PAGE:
Small spreads between risky and less risky assets mean either that the world had gotten less risky, or that investors were ignoring risk in search of higher returns. Spitz thought it was the latter which motivated his investment advice:
- Avoid Riskier assets
- Stick with quality
- Be skeptical of the rush to alternatives
- Moderate return expectations
- Borrow now if you are a marginal credit
The rally in the corporate-bond market and a steady supply of easy money courtesy of the Federal Reserve are encouraging investors to take more risks. And Wall Street bankers and companies are taking advantage where they can.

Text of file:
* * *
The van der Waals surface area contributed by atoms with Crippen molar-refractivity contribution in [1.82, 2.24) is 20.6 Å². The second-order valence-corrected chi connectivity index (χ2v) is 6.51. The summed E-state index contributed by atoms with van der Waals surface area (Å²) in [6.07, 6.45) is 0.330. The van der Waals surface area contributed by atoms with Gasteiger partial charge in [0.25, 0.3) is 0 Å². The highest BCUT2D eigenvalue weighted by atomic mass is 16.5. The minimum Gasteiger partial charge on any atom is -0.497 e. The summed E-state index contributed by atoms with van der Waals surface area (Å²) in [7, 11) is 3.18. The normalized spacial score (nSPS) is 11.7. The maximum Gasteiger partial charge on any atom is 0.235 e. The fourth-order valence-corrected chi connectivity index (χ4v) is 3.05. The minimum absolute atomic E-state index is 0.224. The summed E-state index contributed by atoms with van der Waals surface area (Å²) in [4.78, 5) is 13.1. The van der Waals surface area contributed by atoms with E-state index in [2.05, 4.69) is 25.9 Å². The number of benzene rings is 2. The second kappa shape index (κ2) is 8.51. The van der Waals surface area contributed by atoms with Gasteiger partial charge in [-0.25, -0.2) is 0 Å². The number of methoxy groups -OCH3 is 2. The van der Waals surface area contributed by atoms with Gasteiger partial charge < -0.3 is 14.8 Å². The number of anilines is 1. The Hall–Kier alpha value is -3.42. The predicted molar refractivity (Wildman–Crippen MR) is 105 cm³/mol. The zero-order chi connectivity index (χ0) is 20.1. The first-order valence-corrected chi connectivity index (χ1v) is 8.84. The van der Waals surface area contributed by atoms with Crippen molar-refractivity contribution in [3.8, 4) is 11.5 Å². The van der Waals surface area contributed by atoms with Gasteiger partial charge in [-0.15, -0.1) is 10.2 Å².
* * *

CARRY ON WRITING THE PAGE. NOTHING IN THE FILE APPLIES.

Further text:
The Financial Times ran a similar article: "Junk bond prices hit pre-crisis levels"
Strong investor demand for junk bonds has pushed the average price on such corporate debt to its highest level since June 2007, when companies could borrow with ease at the height of the credit boom.
We have blogged about whether high bond prices (low yields) are a bubble, or driven by fundamentals.
Of course, if I really knew, wouldn't I just invest myself instead of blogging about it?